Byron Scott was interested to see how the Cavs would respond after such a historic mauling Tuesday night against the Lakers.
Turns out, they played exactly how he didn't want -- at least in the first half. The Cavs did nothing right defensively in the first half against the Jazz, then everything right in the second half. OK, not everything. But it was much better.
Didn't matter, of course. Playing a first-place team like the Utah Jazz on the road and falling behind by 22 in the second quarter is typically doom. There were glimmers of progress, such as improved ball movement and good rebounding numbers again out of J.J. Hickson. But his nine turnovers are inexcusable, as were the 21 the Cavs had as a team.
Antawn Jamison played well in his 900th career game and joins Dirk Nowitzki and Scottie Pippen as the only players in league history with 17,000 points, 7,000 rebounds, 900 3-pointers and 900 games. But Jamison wasn't in much mood to celebrate. Typically the team spokesman through dreary times, Jamison was showered, dressed and on the bus before Scott finished who postgame remarks.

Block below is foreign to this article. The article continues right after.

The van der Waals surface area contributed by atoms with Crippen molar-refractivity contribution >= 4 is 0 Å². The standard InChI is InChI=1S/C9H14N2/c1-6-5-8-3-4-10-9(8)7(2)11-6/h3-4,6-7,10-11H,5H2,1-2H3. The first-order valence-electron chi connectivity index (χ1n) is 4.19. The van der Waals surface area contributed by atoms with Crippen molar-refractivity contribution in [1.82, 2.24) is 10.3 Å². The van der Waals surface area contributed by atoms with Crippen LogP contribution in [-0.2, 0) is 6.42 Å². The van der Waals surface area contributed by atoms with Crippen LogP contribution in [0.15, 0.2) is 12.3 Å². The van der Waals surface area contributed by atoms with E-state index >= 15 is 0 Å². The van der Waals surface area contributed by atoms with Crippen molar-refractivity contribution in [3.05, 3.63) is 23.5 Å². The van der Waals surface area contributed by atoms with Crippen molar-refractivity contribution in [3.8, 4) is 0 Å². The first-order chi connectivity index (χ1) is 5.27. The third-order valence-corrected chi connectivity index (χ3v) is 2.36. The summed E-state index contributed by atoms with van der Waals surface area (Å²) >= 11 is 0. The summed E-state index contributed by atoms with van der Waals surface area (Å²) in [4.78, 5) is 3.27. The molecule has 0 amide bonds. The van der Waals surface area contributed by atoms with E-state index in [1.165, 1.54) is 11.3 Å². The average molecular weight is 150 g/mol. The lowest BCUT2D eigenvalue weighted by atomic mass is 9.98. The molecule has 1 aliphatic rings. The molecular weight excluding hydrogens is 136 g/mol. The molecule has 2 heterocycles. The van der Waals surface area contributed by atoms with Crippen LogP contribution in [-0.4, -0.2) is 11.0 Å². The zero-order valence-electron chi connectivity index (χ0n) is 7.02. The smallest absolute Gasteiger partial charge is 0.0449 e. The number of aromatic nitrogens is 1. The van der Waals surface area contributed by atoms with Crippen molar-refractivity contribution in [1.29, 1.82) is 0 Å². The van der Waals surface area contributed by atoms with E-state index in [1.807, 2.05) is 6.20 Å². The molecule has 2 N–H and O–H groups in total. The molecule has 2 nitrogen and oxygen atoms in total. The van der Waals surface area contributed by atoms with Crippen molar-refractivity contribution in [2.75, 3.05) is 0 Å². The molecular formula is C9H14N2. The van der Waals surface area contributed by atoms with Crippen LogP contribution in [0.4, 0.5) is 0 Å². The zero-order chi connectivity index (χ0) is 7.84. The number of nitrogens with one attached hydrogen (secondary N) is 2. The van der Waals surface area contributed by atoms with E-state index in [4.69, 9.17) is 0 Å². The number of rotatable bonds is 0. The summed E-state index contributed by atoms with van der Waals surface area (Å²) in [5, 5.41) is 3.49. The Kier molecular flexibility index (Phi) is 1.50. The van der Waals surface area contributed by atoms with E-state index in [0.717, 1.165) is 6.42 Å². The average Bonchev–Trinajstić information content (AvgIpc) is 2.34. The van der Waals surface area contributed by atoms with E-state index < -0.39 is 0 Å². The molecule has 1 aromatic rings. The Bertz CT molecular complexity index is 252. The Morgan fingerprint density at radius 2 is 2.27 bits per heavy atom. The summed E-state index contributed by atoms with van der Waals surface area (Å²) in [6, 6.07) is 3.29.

I don't blame him.
Antawn Jamison 26 points, 11 rebounds
J.J. Hickson 21 points, 14 rebounds, nine turnovers
Mo Williams 14 points, 10 assists
Ramon Sessions 15 points, six assists
Deron Williams 26 points, nine assists
CJ Miles 20 points, 13 in second quarter
Al Jefferson 15 points, seven rebounds
The Cavs endured a three-minute scoreless drought through the second quarter while the Jazz scored 14 consecutive points. It turned a competitive four-point game into another blowout.
The Jazz shot 62 percent from the floor in the first half and 75 percent (6 of 8) on 3-pointers.
They said it
“We can't make stuff up, and that's what our guys were doing in the first half. They were just making up stuff defensively that we just don't do." -- Cavs coach Byron Scott, after the Jazz scored 70 points in the first half
The Cavs (8-31) are at Denver at 9 p.m. on Saturday